Contracts may take advantage of compulsions to show mastery over a given system–almost like a dare–but they also have the ability to reward players for trying something different. For example, you’ve got things like contracts to knife someone in the back, to getting 5 kills with a flamethrower attachment. Normally I wouldn’t give the flamethrower attachment a second glance: sure, it might be cool and flashy, but it’s probably not as effective as a grenade attachment or a shotgun underbarrel. With contracts in effect, however, I’m constantly weighing in if a change in my loadout or playstyle is worth a few extra credits.

Thus I recognize the value that contracts provide: they pepper a game which might otherwise become dull and repetitive (after all, it’s only a matter of time before a dedicated player settles in on a loadout, a playing style, a particular route) with a little spice to keep things interesting. There’s nothing like a good ‘ol fashioned risk vs reward scenario to keep players engaged, right?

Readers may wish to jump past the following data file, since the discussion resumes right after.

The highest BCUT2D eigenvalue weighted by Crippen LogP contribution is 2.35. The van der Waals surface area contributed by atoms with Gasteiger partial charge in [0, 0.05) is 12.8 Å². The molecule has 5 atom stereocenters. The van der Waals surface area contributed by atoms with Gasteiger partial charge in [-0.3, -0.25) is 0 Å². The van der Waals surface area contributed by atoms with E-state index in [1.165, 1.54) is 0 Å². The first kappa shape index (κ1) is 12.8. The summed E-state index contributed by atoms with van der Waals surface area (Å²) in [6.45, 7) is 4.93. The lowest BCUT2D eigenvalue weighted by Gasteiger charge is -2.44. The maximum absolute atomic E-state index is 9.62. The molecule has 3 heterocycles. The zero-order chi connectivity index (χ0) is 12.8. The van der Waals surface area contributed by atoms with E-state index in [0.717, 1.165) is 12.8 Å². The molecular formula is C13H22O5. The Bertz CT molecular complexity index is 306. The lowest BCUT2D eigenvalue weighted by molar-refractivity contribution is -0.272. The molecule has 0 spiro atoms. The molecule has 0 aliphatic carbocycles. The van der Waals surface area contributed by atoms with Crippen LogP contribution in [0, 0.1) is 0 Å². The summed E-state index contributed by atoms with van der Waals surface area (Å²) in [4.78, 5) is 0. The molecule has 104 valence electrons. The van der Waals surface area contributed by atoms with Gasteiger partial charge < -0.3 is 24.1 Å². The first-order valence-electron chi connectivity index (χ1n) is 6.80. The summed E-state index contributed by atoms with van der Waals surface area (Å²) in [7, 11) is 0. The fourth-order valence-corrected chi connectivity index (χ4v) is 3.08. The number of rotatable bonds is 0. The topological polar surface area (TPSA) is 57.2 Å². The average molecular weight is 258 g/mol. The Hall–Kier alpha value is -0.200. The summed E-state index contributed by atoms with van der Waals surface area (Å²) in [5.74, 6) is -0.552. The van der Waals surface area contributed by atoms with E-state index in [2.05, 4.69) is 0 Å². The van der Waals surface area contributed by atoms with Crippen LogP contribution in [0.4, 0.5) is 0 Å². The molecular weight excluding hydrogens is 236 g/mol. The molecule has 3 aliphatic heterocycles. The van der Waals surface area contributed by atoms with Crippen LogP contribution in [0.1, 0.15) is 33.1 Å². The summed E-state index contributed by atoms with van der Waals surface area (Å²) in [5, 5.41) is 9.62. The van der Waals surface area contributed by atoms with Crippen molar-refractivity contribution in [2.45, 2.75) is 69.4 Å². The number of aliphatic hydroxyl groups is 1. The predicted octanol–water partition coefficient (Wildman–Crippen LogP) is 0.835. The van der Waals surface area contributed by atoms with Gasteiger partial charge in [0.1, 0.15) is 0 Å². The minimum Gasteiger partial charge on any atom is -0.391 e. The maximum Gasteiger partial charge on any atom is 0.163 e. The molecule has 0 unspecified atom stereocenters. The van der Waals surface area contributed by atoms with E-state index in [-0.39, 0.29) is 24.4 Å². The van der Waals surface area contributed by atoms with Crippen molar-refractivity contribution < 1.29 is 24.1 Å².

Nonetheless for every interesting contract or challenge, you’ve got a dozen uninspired and monotonous challenges that plague both CODBlops and Reach. The potential for creating a novel experience is there, it’s just a matter of putting a little effort into making the contracts. It’ll be interesting to see these systems implemented elsewhere, too: imagine, for a second, a Battlefield challenge to snipe a helicopter’s pilot? Unfortunately it’s probably easier to make implement randomized “Kill X number of enemies with Y weapon” than it is to come up with interesting challenges, and that’s a shame. I want designers to impress me with challenges that explore nuisance, challenges that make me explore the game in an ingenious way, challenges that keep me engaged. Otherwise, the “addictive” system becomes a missed opportunity.